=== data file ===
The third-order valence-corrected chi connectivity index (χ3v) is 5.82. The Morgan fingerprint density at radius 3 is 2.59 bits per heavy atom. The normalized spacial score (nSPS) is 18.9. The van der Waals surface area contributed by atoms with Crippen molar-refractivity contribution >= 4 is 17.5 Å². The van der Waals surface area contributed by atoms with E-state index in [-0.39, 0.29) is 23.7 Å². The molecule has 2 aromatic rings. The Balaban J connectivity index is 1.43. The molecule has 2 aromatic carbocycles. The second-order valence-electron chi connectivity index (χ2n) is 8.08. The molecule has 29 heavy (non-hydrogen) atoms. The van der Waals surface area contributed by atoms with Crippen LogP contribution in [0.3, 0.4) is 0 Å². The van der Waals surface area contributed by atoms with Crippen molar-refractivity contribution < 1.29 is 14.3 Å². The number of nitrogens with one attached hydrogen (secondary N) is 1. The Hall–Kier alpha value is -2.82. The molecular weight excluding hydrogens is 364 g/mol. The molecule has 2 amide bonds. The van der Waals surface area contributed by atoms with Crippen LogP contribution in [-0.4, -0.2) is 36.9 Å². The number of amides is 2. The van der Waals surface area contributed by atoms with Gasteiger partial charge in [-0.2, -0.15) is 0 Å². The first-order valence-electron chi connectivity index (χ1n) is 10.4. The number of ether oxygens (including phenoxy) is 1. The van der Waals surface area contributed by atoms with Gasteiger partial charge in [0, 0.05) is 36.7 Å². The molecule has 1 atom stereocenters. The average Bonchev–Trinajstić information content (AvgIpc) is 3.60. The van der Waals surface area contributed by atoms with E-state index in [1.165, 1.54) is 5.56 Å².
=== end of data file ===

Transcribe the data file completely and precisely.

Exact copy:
The third-order valence-corrected chi connectivity index (χ3v) is 5.82. The Morgan fingerprint density at radius 3 is 2.59 bits per heavy atom. The normalized spacial score (nSPS) is 18.9. The van der Waals surface area contributed by atoms with Crippen molar-refractivity contribution >= 4 is 17.5 Å². The van der Waals surface area contributed by atoms with E-state index in [-0.39, 0.29) is 23.7 Å². The molecule has 2 aromatic rings. The Balaban J connectivity index is 1.43. The molecule has 2 aromatic carbocycles. The second-order valence-electron chi connectivity index (χ2n) is 8.08. The molecule has 29 heavy (non-hydrogen) atoms. The van der Waals surface area contributed by atoms with Crippen LogP contribution in [0.3, 0.4) is 0 Å². The van der Waals surface area contributed by atoms with Crippen molar-refractivity contribution < 1.29 is 14.3 Å². The number of nitrogens with one attached hydrogen (secondary N) is 1. The Hall–Kier alpha value is -2.82. The molecular weight excluding hydrogens is 364 g/mol. The molecule has 2 amide bonds. The van der Waals surface area contributed by atoms with Crippen LogP contribution in [-0.4, -0.2) is 36.9 Å². The number of amides is 2. The van der Waals surface area contributed by atoms with Gasteiger partial charge in [-0.2, -0.15) is 0 Å². The first-order valence-electron chi connectivity index (χ1n) is 10.4. The number of ether oxygens (including phenoxy) is 1. The van der Waals surface area contributed by atoms with Gasteiger partial charge in [0, 0.05) is 36.7 Å². The molecule has 1 atom stereocenters. The average Bonchev–Trinajstić information content (AvgIpc) is 3.60. The van der Waals surface area contributed by atoms with E-state index in [1.165, 1.54) is 5.56 Å².